The situation of men and women who are experiencing homeless in our state and across the nation has become more apparent since the pandemic of 2020. Individuals and families have fallen from situations of housing stability resulting from increased housing costs, medical problems, and an inability to find work commensurate to what was previously earned pre-pandemic. Men and women from various backgrounds are now in the lived experience of homelessness. In the state of Arkansas, 2,459 persons experience homelessness, finding some form of relief within either emergency shelters or transitional housing (HUD 2022, Continuum of Care Homeless Assistance Program Data). The lived experience of homelessness is a touch point regardless of gender, ethnicity, or health situation.
Persons who are experiencing homelessness possess what John F. Crosby describes as being “persons who are unrepeatable” (Crosby, 2019). Individual persons who have found themselves standing on street corners to secure coins for hotel stays, who are accessing various local nonprofit and faith based services in our county, or sitting in a public school, are not to be lost in the category of homelessness. These individual persons can not be replaced as objects nor ignored to satisfy our individual comforts. Rather, these persons possess an outstanding unrepeatable quality which translates into 2,459 individual stories and experiences. Individuals who possess a dignity and richness which is obscured by our focus on the experience and the associated stereotypes. Crosby asks each of us to take a moment and look beneath the tired eyes, the aroma, and the disruptive classroom behavior to see the unique quality of the person before our eyes.
The last two years have admittedly been difficult. Individuals from all walks of live have experienced varying levels of difficulty regarding sickness, financial challenges, occupational difficulties, and social interactions. In my estimation, I would not seek to compare nor weigh which difficulty was greater than the other. Individuals for a number of reasons confront difficulties in different ways but what is clear, individuals experience suffering.
Suffering impacts the physical, emotional, and internal self. An individual in the experience of suffering faces the dark night of the soul, taking the moment or long moments to assess him or herself. I may not like what I see within myself. The thoughts swirling in my head may be negative working to pull me further down into this seeming ocean of difficulty. At the same time, I may find within myself a determination which I did not know existed within me. It is this second revelation I want to offer as a precious find.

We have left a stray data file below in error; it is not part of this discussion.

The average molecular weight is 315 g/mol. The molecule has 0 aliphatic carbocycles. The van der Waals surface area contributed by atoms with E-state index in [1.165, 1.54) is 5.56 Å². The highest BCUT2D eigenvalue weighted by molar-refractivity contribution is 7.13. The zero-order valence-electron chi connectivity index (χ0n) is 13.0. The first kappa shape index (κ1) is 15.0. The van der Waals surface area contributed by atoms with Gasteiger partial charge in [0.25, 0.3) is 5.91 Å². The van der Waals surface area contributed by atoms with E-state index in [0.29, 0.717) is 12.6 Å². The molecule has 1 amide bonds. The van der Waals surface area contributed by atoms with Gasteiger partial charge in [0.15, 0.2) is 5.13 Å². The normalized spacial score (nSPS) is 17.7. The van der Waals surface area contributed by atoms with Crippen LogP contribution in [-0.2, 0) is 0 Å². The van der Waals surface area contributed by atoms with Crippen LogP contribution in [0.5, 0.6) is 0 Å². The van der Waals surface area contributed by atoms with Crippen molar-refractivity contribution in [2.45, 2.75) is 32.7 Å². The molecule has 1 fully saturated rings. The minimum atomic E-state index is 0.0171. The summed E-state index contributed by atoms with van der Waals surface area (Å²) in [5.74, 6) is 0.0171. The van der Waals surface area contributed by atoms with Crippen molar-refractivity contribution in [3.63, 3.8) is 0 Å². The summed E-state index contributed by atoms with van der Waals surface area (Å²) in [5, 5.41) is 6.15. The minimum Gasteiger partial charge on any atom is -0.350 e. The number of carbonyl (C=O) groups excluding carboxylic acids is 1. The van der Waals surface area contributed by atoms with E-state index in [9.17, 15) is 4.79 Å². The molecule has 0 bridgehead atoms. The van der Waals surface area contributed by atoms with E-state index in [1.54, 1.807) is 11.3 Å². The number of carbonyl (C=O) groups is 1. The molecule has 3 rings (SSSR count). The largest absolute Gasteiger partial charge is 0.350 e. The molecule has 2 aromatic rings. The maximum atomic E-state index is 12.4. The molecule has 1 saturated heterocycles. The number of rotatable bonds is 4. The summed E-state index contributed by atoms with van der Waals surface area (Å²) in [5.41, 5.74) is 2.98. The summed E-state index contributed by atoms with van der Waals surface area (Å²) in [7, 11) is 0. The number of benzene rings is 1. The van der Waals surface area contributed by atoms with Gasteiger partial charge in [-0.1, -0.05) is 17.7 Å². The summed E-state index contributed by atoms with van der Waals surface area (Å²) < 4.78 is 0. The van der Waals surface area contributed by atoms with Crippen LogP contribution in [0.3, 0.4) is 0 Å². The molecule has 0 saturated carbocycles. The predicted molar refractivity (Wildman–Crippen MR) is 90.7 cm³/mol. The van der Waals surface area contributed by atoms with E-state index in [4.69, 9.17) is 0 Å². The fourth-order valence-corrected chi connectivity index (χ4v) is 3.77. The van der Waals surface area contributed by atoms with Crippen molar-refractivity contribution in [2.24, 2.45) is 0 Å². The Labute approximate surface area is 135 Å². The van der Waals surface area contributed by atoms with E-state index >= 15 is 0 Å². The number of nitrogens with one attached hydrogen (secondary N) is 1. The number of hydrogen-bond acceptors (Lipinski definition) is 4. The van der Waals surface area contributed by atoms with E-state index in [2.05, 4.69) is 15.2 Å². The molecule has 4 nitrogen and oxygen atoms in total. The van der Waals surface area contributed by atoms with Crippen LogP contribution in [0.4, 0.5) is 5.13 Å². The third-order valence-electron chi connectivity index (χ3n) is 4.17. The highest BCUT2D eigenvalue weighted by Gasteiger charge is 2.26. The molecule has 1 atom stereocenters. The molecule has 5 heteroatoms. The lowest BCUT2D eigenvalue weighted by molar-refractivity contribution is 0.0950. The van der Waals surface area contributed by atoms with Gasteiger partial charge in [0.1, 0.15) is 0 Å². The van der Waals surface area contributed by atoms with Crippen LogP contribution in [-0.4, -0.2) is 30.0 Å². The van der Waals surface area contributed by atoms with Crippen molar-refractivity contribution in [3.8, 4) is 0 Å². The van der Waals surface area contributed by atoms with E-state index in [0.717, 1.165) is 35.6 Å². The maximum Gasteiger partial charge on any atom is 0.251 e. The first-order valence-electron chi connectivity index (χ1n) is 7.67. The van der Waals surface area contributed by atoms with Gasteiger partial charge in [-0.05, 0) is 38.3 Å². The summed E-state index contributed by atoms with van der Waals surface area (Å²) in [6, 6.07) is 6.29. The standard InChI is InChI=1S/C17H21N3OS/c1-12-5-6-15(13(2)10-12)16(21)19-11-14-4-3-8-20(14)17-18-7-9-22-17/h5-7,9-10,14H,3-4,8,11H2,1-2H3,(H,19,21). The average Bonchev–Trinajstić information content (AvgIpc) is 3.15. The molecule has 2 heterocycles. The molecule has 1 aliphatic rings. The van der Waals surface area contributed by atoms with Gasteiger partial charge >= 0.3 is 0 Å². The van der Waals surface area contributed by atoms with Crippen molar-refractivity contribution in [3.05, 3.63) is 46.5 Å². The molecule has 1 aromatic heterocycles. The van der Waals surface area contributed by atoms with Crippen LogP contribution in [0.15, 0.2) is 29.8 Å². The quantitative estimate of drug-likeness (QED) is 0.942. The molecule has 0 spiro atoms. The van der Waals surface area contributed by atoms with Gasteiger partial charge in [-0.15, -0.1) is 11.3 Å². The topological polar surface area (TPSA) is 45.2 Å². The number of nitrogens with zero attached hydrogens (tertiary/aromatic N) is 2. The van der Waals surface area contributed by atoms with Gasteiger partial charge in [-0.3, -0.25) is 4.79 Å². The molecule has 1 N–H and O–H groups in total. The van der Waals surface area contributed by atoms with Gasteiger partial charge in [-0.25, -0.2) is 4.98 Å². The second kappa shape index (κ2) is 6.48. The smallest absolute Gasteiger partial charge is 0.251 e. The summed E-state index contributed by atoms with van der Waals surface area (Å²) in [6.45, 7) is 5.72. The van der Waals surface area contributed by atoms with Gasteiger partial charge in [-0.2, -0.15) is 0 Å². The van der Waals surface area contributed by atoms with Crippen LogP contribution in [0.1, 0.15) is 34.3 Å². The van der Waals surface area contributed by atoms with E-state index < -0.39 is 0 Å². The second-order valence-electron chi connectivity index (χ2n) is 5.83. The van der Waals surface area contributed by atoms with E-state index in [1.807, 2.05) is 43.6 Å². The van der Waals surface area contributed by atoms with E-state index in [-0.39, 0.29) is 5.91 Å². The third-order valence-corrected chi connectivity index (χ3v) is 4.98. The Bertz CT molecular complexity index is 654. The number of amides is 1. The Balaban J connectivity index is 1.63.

Suffering is hard. It is rough and such items can act as a serving instrument to reveal what is underneath. The rough and rugged experience of suffering acts in service to our individual lives to reveal what has always existed. What can be revealed is determination, patience, boldness, or a number of other human characteristics which exemplify the beauty of the human soul.
Life is hard. It sounds so cliche but I believe it is important to acknowledge your anxiety, your tiredness, and frustration. I completely understand all of these emotions because these are emotions I have wrestled with in my own life. So you are not alone. You, like my self, are fellow travelers on this difficult and hard road called life. A life filled with disappointing politicians, social situations which have divided family members, friends, co-workers, and even the oldest of religions are not exempt. These are difficult times in our state but I need to tell you even in the oppressive atmosphere which weighs heavily on our hearts and minds, I believe better things.
Believing better things means we need to have courage. Courage is acknowledge the hardness of our situation but also having the courage to stand up and meet these hard situations head on. We have to stand up, walk out, and meet these concerns of tyranny, oppressive governments, divisive motivations and meet them with courage. These need to remember our names and these shadowy experiences need to know first hand these dehumanizing attempts to restrict our flourishing as human beings will not go unchallenged. So I believe better things because it not only requires courage but also hope.
Hope that what is near to human beings is not the dark, oppressive, and anxiety inducing experiences which seek to order life but hoping in a future in which the light of our courage and the hope there are more individuals who want to be free and live and love outside of coercion and shame. A courage and hope the shadowy places of the human experience will not prevail but what will warm the faces of your heart and mind, as well as mine, is the bright day in which we can tell future generations, “I was there. I was there with courage and hope and we won the day.”